Let’s hope the U.S. Croquet Association is not meeting in Washington in the next few weeks: Happenstance Theater’s second “Cabaret Macabre” might send the group’s members into shock. The cheerfully sinister, tongue-in-cheek sketch-and-music show — an all-new follow-up to Happenstance’s 2010 Halloween-timed offering — includes a portrait of a prim croquet match devolving into a homicidal free-for-all. Mallets swing through the air like battle-axes en route to players’ skulls (it’s all done in slow motion) as a fastidious commentator, standing to one side, reads from the official Rules of Croquet. The lawn game may not have received such a spoofing since Lewis Carroll had Alice play it with a flamingo and curled-up hedgehog.

The bloodthirsty croquet match is one of the highlights of Happenstance’s light but witty vaudeville, which pays unabashed (and acknowledged) tribute to the black-crepe-draped aesthetic of artist and writer Edward Gorey (perhaps most famous for the images in the credit sequence for PBS’s “Mystery!”). Devised and performed by a six-member ensemble — including Happenstance artistic co-directors Mark Jaster and Sabrina Mandell and Taffety Punk Theatre Company’s Esther Williamson — “Cabaret Macabre” often looks like a Gorey illustration brought to life. Against the backdrop of a blood-red curtain, characters stalk about in Edwardian garb — mourning weeds, top hats and tails, children’s sailor suits, an astrakhan jacket — with somber expressions or wickedly glinting eyes. Skits, songs and tableaux conjure up stories that are cartoonishly bleak: young boys who receive dueling pistols as birthday presents (with grim consequences); a husband who wheels his catatonic and legless wife around in a bath chair; demurely aproned maids who gossip about a neighbor’s unfortunate demise (“The inspector said it must have been a landmine . . .”).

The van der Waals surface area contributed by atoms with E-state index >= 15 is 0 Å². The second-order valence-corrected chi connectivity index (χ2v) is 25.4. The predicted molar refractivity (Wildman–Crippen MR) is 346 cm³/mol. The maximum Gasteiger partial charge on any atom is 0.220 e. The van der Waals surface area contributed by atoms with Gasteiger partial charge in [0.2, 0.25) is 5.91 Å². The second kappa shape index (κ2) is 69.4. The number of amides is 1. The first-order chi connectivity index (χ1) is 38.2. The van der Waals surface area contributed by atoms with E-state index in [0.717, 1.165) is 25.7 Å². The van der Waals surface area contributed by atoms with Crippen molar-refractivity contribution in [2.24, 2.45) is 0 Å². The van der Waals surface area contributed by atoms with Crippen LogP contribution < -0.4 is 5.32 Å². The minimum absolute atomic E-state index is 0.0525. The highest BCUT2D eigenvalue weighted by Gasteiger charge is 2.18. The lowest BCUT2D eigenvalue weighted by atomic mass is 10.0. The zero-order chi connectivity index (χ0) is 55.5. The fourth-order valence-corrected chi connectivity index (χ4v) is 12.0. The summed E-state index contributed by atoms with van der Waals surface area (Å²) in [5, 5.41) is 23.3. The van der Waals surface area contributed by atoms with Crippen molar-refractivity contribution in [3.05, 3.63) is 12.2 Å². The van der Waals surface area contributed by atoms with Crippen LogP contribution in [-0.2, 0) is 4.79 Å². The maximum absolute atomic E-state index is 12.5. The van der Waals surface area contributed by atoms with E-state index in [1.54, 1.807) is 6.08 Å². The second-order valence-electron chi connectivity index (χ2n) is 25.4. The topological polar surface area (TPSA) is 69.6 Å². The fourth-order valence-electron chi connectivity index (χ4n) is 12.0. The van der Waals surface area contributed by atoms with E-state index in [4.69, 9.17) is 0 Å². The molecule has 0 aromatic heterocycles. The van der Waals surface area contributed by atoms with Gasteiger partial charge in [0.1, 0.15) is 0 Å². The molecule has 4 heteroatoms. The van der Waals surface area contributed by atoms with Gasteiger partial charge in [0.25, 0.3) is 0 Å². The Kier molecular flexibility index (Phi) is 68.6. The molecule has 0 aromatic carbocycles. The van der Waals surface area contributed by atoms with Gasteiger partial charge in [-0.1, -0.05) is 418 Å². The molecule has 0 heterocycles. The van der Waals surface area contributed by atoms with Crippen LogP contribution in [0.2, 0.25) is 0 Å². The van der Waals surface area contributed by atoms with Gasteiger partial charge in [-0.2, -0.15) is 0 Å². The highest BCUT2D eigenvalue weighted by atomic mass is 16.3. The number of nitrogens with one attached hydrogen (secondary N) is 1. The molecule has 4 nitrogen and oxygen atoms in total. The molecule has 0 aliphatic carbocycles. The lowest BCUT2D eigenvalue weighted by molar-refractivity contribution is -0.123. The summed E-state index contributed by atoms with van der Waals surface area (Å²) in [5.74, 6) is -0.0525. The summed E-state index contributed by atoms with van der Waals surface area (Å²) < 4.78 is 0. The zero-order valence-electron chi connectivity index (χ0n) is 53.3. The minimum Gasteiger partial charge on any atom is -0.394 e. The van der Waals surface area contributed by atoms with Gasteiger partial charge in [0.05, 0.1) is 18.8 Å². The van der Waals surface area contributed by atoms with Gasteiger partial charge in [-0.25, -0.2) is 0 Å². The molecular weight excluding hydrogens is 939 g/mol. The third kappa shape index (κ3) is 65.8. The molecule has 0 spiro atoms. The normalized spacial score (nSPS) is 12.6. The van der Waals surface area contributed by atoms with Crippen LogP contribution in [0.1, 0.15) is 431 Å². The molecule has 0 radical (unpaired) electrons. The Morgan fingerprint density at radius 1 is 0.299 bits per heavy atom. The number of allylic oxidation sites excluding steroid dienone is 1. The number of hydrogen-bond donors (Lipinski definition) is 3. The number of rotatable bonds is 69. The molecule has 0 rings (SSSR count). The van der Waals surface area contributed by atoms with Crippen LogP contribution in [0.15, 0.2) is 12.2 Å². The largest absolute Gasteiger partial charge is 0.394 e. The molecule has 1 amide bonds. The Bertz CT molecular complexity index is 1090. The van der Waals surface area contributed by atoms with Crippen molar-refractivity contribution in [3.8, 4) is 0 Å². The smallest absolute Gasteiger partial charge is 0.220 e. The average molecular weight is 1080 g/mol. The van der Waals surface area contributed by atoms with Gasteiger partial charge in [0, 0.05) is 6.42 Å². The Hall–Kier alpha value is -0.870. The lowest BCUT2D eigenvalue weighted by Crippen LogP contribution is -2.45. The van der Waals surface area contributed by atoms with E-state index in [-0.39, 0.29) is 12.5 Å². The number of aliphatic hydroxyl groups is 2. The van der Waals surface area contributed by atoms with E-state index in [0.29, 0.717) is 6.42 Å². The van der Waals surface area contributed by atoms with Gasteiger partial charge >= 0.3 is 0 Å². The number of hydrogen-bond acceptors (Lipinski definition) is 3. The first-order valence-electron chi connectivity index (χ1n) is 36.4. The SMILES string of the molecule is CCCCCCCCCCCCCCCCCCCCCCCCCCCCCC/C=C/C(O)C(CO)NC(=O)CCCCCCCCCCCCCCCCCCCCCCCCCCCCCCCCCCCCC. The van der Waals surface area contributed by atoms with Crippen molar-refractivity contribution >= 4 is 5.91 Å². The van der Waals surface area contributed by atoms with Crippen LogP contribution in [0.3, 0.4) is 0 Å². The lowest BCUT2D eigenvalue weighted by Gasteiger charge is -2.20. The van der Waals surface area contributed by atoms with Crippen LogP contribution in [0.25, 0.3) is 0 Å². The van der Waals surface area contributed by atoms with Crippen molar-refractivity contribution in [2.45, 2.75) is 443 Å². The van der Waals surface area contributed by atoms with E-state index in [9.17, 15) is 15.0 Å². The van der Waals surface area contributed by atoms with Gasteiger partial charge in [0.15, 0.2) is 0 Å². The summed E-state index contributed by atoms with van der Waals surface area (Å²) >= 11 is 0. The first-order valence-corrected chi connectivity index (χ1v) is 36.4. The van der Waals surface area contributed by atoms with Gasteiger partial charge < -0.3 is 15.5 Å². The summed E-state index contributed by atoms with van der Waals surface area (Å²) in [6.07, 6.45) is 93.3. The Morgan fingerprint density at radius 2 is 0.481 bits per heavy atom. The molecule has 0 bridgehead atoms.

Sometimes the mode is stylish inanity, as in a very funny sequence that casts the physically unerring Jaster as a pompous artiste who specializes in imitating mannequins. At other times, it’s high culture, as with a rocking-horse-focused rendering of Franz Schubert’s “Der Erlkonig,” which tells of a child terrified by a supernatural being (Johann Wolfgang von Goethe wrote the text, interpreted here in English). Performer Karen Hansen composed and arranged the music, which showcases a piano, a cello, a mournful-sounding organ and, among other instruments, a musical saw.

All of the role-juggling performers — including Matthew Pauli and Gwen Grastorf — prove themselves to be adepts of the deadpan, the sidelong glance, the freeze and the pregnant pause. With an assist from designer Kristin A. Thompson, who contributes the severe spotlights and other lighting, they give the hour-long production the right pithy rhythms. The Schubert borrowing notwithstanding, “Cabaret Macabre” is no more weighty than a sable ostrich feather. But if you like gothic quirkiness, it’s a feather that will tickle your fancy.

Wren is a freelance writer.

Cabaret Macabre

Produced by Happenstance Theater.
One hour. Through Nov. 13 at Round House Theatre Silver Spring, 8641 Colesville Rd. 240-644-1100 or www.roundhousetheatre.org.